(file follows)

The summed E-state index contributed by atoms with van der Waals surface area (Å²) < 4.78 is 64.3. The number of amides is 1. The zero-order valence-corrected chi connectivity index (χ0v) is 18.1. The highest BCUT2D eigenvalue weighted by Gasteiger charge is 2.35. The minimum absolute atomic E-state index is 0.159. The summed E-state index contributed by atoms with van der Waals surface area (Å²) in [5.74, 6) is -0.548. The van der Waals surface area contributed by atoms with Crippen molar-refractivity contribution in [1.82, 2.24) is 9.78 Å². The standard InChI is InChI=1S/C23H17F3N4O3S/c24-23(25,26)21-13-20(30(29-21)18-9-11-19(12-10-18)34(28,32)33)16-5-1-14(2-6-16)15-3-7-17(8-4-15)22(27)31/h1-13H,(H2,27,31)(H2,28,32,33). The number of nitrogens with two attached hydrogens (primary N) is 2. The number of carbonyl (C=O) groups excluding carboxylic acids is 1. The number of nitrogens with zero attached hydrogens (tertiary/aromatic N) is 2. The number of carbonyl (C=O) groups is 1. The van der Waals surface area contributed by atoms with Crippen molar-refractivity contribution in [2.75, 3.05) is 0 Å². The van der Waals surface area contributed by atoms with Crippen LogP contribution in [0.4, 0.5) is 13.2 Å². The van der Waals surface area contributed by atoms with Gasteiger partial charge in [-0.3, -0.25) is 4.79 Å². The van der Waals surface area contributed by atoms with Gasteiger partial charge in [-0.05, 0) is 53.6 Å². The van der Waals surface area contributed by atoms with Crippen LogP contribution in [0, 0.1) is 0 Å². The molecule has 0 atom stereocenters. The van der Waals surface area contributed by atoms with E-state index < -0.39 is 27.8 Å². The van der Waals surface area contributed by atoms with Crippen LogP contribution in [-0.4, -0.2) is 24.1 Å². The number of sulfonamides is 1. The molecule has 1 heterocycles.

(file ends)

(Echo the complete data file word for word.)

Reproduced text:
The summed E-state index contributed by atoms with van der Waals surface area (Å²) < 4.78 is 64.3. The number of amides is 1. The zero-order valence-corrected chi connectivity index (χ0v) is 18.1. The highest BCUT2D eigenvalue weighted by Gasteiger charge is 2.35. The minimum absolute atomic E-state index is 0.159. The summed E-state index contributed by atoms with van der Waals surface area (Å²) in [5.74, 6) is -0.548. The van der Waals surface area contributed by atoms with Crippen molar-refractivity contribution in [1.82, 2.24) is 9.78 Å². The standard InChI is InChI=1S/C23H17F3N4O3S/c24-23(25,26)21-13-20(30(29-21)18-9-11-19(12-10-18)34(28,32)33)16-5-1-14(2-6-16)15-3-7-17(8-4-15)22(27)31/h1-13H,(H2,27,31)(H2,28,32,33). The number of nitrogens with two attached hydrogens (primary N) is 2. The number of carbonyl (C=O) groups excluding carboxylic acids is 1. The number of nitrogens with zero attached hydrogens (tertiary/aromatic N) is 2. The number of carbonyl (C=O) groups is 1. The van der Waals surface area contributed by atoms with Crippen molar-refractivity contribution in [2.75, 3.05) is 0 Å². The van der Waals surface area contributed by atoms with Crippen LogP contribution in [0.4, 0.5) is 13.2 Å². The van der Waals surface area contributed by atoms with Gasteiger partial charge in [-0.3, -0.25) is 4.79 Å². The van der Waals surface area contributed by atoms with Gasteiger partial charge in [-0.05, 0) is 53.6 Å². The van der Waals surface area contributed by atoms with Crippen LogP contribution in [0, 0.1) is 0 Å². The molecule has 0 atom stereocenters. The van der Waals surface area contributed by atoms with E-state index < -0.39 is 27.8 Å². The van der Waals surface area contributed by atoms with Crippen LogP contribution in [-0.4, -0.2) is 24.1 Å². The number of sulfonamides is 1. The molecule has 1 heterocycles.